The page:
I mean, it’s really cool. And intimidating. And frankly terrifying.
(I suppose I should be grateful that there aren’t explicit sex scenes – at least, not in this series – and it’s not my mother reading it, so…)
Anyhow. It’s actually pretty awesome, as they really like it so far! I’ve got a private bet (well, ok, Otter probably knows about it by now) that they’ll immediately demand the next one, considering they seem to already have a stake in Catter & Toru getting together, so…
(Hey, at least I don’t kill anyone at the end of this book!)
Ohmygoodness my partner got me Journey on PS3 for my birthday!! I am ridiculously excited. It’s a game I actually picked up some of the concept art for back in 2016 (if not earlier – my computer isn’t too specific on dates for images) and every time I’ve seen it, it’s looked so beautiful. There were some gorgeous screenshots at the computer games exhibition in the V&A earlier in the year too, and the soundtrack is beautiful.
I haven’t played it yet, but I’m definitely looking forward to it!
I’m just back from a holiday in Rome – although actually, I didn’t see much of Rome itself! We stayed near the Forum, but went to Ostia Antica one day, and Pompeii (via Vesuvius) the second day – and then that was it!
I’ve already geeked out at Otter about the classical things (poor Otter…although they’re thoroughly used to it by now!) so you’re spared the overdose of comments – but both places were very interesting, if hot. Ostia Antica was busy but once we got through the entrance, actually very quiet; and Pompeii wasn’t too bad, although we were one of the tourist groups cluttering the ruins! I want to go back to both with additional time to spare, and maybe spend a day or two just wandering.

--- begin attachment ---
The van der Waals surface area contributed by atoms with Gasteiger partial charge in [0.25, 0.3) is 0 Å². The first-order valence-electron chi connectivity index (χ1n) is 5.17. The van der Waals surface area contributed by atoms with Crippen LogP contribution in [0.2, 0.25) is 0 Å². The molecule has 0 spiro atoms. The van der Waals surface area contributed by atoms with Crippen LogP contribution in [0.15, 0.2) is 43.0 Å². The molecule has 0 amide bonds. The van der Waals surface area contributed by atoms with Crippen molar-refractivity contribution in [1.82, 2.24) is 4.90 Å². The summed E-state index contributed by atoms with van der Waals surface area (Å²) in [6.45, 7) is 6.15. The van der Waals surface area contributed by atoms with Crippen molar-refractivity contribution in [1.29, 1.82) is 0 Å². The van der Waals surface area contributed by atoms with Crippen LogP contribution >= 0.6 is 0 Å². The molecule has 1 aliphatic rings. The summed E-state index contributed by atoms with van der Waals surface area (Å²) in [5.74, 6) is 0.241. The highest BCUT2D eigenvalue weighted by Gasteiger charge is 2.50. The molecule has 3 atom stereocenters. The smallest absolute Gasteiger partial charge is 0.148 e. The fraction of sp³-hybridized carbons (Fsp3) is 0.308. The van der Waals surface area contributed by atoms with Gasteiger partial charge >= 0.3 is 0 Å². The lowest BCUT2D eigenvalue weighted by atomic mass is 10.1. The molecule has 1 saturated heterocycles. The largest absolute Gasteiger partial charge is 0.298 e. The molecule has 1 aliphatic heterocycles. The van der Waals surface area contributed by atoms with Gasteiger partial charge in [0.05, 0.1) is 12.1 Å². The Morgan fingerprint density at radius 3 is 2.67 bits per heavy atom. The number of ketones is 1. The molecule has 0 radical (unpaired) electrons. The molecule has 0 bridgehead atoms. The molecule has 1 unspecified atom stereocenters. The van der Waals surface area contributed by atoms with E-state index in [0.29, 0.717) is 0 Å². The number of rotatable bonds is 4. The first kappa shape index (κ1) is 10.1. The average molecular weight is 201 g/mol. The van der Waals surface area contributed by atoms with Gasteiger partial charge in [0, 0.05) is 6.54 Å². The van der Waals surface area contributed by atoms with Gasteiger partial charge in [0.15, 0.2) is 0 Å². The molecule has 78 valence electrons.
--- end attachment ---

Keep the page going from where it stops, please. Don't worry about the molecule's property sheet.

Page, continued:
Both places were also very eerie, and so so interesting – it’s really nice to be able to see more than just a floor plan! Most of the buildings would have gone to a second or third story at least, and I loved being able to see the shop-fronts. The plaster and marble coatings were also fabulous – and so bright!
Vesuvius was fun (har har…but at least my travel companion didn’t push me in, so that’s a benefit!) and wandering around Rome on the first evening was nice; we ambled over to the Forum and Colosseum, and I got to geek out a little over that. Hopefully if I go again I’ll be able to spend some more time there!
We also at So. Much. Pizza, and possibly quite a lot of gelato. It was AMAZING. #holidaywins
Back in sunny ol’ England now (it SNOWED? SERIOUSLY?!) and staring at my pile of work… but I did get some reading done on the flights at least!
I know there are seven stages of grief, but are there equivalent stages of happiness?
When I first moved to Oxford, it felt like golden bubbles rising in my chest; a happiness that swallowed everything when it exploded, and I could always feel it simmering.
Then an Autumn; partly being on some medication that made everything dark, but partly also everything settling – the knowledge that yes, I was here, and I hadn’t screwed it up immediately – so everything could grow, and settle; but I was also aware of how shallow my roots were, and how small my branches. I was growing, but not yet rooted.
I feel grey. Disassociated. Not caring, unable to process; I’m putting down roots, seeing just how far they are spreading, but the earth over them feels so shallow. It’s all going to be taken away again, and I’m just waiting for that to happen. Waiting for the hand to lift me out and tell me that I have to start again somewhere else; waiting for the earth around me to scorch. Waiting for another start and another set of memories to live with.
I feel resigned to loss, although I’m not sure anyone ever gets totally used to it; so many things have moved or changed or gone in the last few years that I think it’s all caught up, and I don’t have any expectation of longevity.
But then I don’t think anyone really can, either; everything always changes. So it also seems normal.
I hope there is a next stage of happiness – acceptance? The blending of sheer joy with the cut that says everything does end, and move on, and change. The sweet scent and bitter taste of a memory, because it will only happen once. The knowledge that this is only a life lived once, and we can only live the best one we can.